Also impacting Mexico’s immigration detention practices has been the United States, which has put increasing pressure on its neighbour to curb the number of people arriving at the U.S. border from Central America. U.S. limits on the number of people who can claim asylum, including those introduced during the Biden administration, have led to growing numbers of migrants and asylum seekers being stuck in border towns, leaving them acutely vulnerable to abuses.
Mexico’s response to these pressures has been to tighten restrictions and broaden the range of actors involved in migration enforcement, spurring accusations that it is its militarising migration policy. The country has passed laws that provide national security agencies with migration enforcement roles, including the National Guard, a role previously reserved only for Mexico’s migration agency, the National Migration Institute (Instituto Nacional de Migration, or INM). It has also adopted plans that include deploying tens of thousands of armed forces to the northern and southern borders, which have become increasingly involved in detaining migrants and asylum seekers. Reports from civil society observers allege numerous human rights abuses by these forces.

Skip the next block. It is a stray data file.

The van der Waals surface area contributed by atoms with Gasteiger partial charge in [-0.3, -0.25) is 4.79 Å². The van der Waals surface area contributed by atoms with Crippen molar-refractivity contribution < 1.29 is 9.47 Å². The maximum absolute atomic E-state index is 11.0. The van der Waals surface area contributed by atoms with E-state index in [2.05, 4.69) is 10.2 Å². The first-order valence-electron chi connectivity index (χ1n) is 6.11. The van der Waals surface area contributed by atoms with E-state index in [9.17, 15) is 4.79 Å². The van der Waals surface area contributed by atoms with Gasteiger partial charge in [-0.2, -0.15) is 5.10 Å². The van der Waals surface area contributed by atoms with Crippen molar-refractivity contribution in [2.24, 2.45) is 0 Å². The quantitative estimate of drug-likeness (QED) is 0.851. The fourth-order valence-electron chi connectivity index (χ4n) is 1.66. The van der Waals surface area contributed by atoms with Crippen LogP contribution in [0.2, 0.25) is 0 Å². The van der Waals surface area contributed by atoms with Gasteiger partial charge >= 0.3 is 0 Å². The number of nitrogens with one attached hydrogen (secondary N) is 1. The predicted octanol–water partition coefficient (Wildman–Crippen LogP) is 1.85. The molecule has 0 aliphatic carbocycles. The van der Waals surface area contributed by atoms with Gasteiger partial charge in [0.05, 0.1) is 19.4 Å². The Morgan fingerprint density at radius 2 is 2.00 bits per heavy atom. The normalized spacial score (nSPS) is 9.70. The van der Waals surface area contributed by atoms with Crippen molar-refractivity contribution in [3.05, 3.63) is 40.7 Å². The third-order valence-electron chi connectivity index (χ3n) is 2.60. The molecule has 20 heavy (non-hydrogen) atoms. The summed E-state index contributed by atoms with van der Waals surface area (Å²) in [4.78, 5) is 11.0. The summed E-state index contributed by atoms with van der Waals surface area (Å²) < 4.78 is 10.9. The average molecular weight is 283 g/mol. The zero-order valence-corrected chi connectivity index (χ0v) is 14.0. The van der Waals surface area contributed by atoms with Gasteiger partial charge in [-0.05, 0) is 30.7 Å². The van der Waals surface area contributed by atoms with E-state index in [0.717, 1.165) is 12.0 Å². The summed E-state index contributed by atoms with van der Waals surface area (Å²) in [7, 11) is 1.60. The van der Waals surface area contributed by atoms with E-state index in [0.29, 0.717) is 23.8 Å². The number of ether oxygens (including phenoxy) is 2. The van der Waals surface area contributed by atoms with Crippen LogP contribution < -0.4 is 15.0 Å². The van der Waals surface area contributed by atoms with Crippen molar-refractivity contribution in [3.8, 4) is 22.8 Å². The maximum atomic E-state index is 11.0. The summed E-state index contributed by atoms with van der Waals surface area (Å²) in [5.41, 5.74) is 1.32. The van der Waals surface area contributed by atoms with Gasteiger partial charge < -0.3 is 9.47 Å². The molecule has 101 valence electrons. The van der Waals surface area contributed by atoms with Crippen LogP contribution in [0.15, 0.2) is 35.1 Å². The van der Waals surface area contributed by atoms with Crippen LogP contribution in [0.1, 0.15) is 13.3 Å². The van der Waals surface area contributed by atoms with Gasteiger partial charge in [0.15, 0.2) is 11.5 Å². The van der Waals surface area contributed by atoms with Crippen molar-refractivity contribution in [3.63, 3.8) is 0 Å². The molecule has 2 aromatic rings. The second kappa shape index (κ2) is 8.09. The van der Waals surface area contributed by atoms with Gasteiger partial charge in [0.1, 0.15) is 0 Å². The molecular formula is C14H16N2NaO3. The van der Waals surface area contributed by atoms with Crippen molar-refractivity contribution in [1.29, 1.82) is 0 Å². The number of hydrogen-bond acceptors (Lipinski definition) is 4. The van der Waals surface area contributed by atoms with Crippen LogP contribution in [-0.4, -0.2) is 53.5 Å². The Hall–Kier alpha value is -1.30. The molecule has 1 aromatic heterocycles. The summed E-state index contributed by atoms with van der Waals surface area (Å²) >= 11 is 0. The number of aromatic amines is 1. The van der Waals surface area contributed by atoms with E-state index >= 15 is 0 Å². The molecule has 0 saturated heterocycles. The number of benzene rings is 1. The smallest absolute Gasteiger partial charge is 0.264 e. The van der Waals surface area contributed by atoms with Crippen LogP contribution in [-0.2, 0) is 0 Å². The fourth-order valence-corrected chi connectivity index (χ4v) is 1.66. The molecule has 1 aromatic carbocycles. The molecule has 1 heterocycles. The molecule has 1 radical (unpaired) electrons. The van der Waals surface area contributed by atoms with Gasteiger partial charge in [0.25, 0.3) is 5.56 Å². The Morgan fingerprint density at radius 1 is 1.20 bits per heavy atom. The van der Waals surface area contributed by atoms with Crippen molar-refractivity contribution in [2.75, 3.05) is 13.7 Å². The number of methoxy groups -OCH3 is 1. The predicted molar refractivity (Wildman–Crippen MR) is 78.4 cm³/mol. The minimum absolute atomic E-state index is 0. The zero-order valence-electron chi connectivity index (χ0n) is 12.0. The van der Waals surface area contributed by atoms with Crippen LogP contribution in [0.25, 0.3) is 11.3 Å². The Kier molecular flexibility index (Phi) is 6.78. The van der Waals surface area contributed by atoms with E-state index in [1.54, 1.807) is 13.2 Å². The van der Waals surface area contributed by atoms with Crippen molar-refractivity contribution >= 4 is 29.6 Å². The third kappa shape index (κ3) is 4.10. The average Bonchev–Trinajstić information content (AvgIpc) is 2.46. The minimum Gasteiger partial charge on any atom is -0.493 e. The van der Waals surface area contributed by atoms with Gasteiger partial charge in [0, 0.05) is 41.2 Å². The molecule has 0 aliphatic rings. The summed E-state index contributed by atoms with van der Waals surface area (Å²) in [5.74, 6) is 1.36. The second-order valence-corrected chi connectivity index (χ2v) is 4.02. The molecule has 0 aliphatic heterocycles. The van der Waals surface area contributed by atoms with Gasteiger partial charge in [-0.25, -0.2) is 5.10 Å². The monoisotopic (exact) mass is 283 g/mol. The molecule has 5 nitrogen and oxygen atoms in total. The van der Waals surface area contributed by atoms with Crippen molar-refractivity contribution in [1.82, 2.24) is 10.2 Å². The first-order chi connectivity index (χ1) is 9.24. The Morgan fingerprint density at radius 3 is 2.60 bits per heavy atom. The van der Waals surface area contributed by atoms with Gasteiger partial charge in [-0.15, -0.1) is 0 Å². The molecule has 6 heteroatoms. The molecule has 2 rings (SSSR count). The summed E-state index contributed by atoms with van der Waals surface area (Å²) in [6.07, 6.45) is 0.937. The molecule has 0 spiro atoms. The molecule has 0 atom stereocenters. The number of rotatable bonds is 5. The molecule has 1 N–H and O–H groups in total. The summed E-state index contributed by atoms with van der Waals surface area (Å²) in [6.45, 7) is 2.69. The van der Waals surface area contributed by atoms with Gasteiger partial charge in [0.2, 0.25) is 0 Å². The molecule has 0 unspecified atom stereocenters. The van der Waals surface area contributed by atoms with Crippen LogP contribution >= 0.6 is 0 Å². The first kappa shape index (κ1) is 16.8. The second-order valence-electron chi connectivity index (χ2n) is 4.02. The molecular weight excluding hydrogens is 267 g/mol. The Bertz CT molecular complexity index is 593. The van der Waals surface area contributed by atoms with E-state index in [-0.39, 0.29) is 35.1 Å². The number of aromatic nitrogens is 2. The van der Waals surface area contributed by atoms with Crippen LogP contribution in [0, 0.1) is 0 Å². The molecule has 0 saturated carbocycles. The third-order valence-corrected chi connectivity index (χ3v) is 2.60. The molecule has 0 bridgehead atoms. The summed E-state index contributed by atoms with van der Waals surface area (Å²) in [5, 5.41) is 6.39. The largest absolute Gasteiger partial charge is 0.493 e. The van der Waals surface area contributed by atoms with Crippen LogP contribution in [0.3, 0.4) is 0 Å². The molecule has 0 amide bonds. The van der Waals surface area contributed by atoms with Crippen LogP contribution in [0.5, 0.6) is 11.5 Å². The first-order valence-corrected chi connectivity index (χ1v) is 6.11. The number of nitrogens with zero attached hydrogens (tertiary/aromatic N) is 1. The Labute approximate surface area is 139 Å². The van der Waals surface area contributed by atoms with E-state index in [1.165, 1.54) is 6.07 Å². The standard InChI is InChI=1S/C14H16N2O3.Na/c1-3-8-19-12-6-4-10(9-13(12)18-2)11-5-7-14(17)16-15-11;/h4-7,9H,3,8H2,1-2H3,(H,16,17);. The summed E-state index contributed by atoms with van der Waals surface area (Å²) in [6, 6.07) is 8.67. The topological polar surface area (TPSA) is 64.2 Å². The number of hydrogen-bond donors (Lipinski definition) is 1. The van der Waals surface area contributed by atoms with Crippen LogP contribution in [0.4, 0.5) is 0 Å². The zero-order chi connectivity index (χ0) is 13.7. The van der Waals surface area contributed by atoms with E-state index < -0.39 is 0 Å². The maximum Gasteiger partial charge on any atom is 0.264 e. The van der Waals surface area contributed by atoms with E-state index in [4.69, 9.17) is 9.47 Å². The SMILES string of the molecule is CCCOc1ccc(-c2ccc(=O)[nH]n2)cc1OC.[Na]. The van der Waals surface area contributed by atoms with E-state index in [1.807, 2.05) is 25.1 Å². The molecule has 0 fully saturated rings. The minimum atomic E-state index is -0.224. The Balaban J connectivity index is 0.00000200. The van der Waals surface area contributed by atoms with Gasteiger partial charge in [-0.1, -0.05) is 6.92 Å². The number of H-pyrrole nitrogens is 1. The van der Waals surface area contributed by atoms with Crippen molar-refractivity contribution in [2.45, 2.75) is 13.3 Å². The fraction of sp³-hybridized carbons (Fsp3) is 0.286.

As the migration situation in Mexico grows increasingly fraught, so too do the dangers that migrants face, particularly those in detention centres, many of which are notorious for their paltry, dehumanising conditions and repeated reports of abusive treatment from guards. In one recent tragic case that garnered global attention and opprobrium, some 40 migrants and asylum seekers burned to death in March 2023 at a detention centre in Ciudad Juarez, on the border with El Paso, Texas, when guards abandoned the facility after a fire started, leaving the detainees padlocked in their cells.